Drives theory

Every individual is born with a certain degree of talent, intelligence, social abilities and skills. One person is more clever, the other more handy, while another may have better social coping abilities.

Management Drives can help answer the question as to why the talents and abilities of an individual are or are not being harnessed. Having a good CV and excellent assessment results are a good start. But once you start working together with the person, what exactly will he do, what drives him? And what does this mean for the group of which he is a part?

Determining drives

Management Drives help determine the drives of individuals, groups and organisations. Drives form the link between what you think you can do and what you are actually going to do. In this way, drives provide direction for your abilities, but do not say anything about the quality of those abilities.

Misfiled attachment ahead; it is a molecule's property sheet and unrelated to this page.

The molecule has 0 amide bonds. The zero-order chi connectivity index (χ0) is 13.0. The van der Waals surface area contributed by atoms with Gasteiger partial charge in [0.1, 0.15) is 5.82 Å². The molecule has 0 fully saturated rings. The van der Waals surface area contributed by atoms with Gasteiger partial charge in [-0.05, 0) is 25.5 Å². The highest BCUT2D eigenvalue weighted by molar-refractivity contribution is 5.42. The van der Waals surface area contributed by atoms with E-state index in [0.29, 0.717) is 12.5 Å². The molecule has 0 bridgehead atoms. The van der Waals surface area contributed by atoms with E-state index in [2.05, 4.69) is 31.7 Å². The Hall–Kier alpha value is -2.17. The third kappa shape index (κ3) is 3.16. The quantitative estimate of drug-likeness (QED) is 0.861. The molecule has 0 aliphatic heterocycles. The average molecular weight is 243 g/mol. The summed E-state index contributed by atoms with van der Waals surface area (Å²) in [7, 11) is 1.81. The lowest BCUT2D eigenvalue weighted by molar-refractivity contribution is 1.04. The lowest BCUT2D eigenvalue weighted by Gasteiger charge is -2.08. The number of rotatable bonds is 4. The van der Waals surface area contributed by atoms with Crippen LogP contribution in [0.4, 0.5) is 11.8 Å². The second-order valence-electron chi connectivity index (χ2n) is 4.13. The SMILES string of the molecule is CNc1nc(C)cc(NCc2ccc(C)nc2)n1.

We distinguish between the following six drives:

  

Rejection

People are driven by a unique combination of drives. On the one hand, we are attracted to certain drives, while, on the other, we reject drives. An account management with an Orange drive will hold the opinion that rules should be dealt with flexibly in order to serve the client as best as possible. His colleague in the back office, however, will believe that (Blue) rules should apply to everyone, always, without exception.

If the account manager rejects Blue behaviour, his colleague’s attempts to work according to the rules will cause irritation in him. The combination of attractive and objectionable drives is as unique for every person, group and organisation as a fingerprint. Management Drives measures and visualises rejection separately.